# What force counteracts friction when a block is pulled?

Firstly, I understand and apologize that this is more of a physics question than a math question.

I noticed that when I pulled a book out from under a pack of gum, the gum stayed largely in place (it did not move with the book). This confused me, so I decided to draw a diagram of the situation, assuming that my answer would be apparent once I could represent all of the forces in play. Of course (as the book was orthogonal to the ground) gravitational force and normal force could be ignored. The only other force that I see that can be in play is the friction between the book and the gum, which should make the gum move along with the book. There must, then, be some sort of force acting opposite and with a greater magnitude than friction. Is this correct, and if so, what is that force and how can it be calculated?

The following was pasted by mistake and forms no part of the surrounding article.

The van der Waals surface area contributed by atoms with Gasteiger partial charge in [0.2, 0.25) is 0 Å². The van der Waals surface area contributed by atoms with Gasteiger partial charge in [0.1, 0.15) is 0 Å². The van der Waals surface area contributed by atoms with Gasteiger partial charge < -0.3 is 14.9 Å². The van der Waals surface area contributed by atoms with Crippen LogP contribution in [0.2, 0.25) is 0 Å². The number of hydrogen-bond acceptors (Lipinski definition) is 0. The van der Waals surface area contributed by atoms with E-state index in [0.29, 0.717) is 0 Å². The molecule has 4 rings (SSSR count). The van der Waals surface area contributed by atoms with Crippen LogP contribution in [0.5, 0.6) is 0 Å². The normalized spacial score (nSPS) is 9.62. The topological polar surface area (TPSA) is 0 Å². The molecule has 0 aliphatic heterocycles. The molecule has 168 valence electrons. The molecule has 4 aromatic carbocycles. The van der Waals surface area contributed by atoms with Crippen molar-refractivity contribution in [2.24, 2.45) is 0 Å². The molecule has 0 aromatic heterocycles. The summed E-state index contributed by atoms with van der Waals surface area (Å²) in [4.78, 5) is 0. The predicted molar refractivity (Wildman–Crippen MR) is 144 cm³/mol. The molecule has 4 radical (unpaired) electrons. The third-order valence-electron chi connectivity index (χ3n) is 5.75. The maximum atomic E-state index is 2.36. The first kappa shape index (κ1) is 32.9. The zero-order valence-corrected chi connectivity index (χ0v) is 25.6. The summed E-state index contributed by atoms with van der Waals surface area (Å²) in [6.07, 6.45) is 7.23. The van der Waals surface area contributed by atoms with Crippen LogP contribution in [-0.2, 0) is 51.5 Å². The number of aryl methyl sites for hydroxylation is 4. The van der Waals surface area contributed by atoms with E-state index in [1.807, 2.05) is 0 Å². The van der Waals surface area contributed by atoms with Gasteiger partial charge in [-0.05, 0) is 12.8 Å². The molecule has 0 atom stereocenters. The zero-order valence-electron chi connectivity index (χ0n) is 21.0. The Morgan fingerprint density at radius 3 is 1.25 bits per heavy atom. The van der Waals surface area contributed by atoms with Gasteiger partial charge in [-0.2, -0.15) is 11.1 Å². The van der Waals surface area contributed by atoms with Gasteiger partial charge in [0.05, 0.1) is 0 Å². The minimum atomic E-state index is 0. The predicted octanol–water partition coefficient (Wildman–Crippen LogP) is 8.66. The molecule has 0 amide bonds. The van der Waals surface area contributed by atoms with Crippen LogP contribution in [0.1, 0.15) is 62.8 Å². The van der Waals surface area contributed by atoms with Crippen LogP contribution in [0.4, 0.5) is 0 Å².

## migrated from math.stackexchange.comJul 20 '14 at 11:26

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• If there were no friction, there would be no forces acting on the gum, and the gum would not move. Thus, if there is only a small amount of friction acting on the gum, the gum won't move much. You don't need a counteracting force to make a body that stays at rest remain (largely) at rest. – Peter Shor Jul 20 '14 at 13:03